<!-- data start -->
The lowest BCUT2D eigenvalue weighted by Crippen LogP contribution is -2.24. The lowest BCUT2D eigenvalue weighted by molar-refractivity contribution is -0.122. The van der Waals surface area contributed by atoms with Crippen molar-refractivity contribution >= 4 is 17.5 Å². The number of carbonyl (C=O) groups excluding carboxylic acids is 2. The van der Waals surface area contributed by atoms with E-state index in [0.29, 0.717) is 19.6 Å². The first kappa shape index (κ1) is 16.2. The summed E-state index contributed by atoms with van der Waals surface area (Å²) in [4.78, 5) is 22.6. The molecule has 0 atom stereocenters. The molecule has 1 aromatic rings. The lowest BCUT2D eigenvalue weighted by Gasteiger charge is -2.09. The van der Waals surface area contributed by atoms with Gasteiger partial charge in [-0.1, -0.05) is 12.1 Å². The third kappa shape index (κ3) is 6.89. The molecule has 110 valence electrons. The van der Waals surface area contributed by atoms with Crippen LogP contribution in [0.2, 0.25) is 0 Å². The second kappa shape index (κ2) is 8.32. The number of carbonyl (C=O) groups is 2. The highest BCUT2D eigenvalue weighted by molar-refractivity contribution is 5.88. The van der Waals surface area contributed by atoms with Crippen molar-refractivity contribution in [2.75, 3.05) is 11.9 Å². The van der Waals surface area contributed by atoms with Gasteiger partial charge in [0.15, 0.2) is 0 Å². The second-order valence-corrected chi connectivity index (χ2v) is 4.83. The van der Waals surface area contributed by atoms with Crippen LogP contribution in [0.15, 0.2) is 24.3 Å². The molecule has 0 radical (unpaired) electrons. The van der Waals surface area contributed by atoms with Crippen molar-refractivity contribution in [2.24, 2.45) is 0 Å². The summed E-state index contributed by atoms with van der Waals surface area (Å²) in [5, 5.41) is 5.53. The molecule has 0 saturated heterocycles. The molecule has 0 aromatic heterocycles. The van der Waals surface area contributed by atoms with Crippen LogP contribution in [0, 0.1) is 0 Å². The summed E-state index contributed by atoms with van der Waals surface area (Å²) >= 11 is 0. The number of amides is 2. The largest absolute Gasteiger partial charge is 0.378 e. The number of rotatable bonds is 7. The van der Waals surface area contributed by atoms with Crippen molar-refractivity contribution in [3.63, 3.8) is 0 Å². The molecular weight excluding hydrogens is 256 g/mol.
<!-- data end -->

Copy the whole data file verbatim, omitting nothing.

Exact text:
The lowest BCUT2D eigenvalue weighted by Crippen LogP contribution is -2.24. The lowest BCUT2D eigenvalue weighted by molar-refractivity contribution is -0.122. The van der Waals surface area contributed by atoms with Crippen molar-refractivity contribution >= 4 is 17.5 Å². The number of carbonyl (C=O) groups excluding carboxylic acids is 2. The van der Waals surface area contributed by atoms with E-state index in [0.29, 0.717) is 19.6 Å². The first kappa shape index (κ1) is 16.2. The summed E-state index contributed by atoms with van der Waals surface area (Å²) in [4.78, 5) is 22.6. The molecule has 0 atom stereocenters. The molecule has 1 aromatic rings. The lowest BCUT2D eigenvalue weighted by Gasteiger charge is -2.09. The van der Waals surface area contributed by atoms with Gasteiger partial charge in [-0.1, -0.05) is 12.1 Å². The third kappa shape index (κ3) is 6.89. The molecule has 110 valence electrons. The van der Waals surface area contributed by atoms with Crippen LogP contribution in [0.2, 0.25) is 0 Å². The second kappa shape index (κ2) is 8.32. The number of carbonyl (C=O) groups is 2. The highest BCUT2D eigenvalue weighted by molar-refractivity contribution is 5.88. The van der Waals surface area contributed by atoms with Crippen molar-refractivity contribution in [2.75, 3.05) is 11.9 Å². The van der Waals surface area contributed by atoms with Gasteiger partial charge in [0.15, 0.2) is 0 Å². The second-order valence-corrected chi connectivity index (χ2v) is 4.83. The van der Waals surface area contributed by atoms with Crippen LogP contribution in [0.15, 0.2) is 24.3 Å². The molecule has 0 radical (unpaired) electrons. The van der Waals surface area contributed by atoms with Crippen molar-refractivity contribution in [2.24, 2.45) is 0 Å². The summed E-state index contributed by atoms with van der Waals surface area (Å²) in [5, 5.41) is 5.53. The molecule has 0 saturated heterocycles. The molecule has 0 aromatic heterocycles. The van der Waals surface area contributed by atoms with Crippen LogP contribution in [0, 0.1) is 0 Å². The summed E-state index contributed by atoms with van der Waals surface area (Å²) >= 11 is 0. The number of amides is 2. The largest absolute Gasteiger partial charge is 0.378 e. The number of rotatable bonds is 7. The van der Waals surface area contributed by atoms with Crippen molar-refractivity contribution in [3.63, 3.8) is 0 Å². The molecular weight excluding hydrogens is 256 g/mol.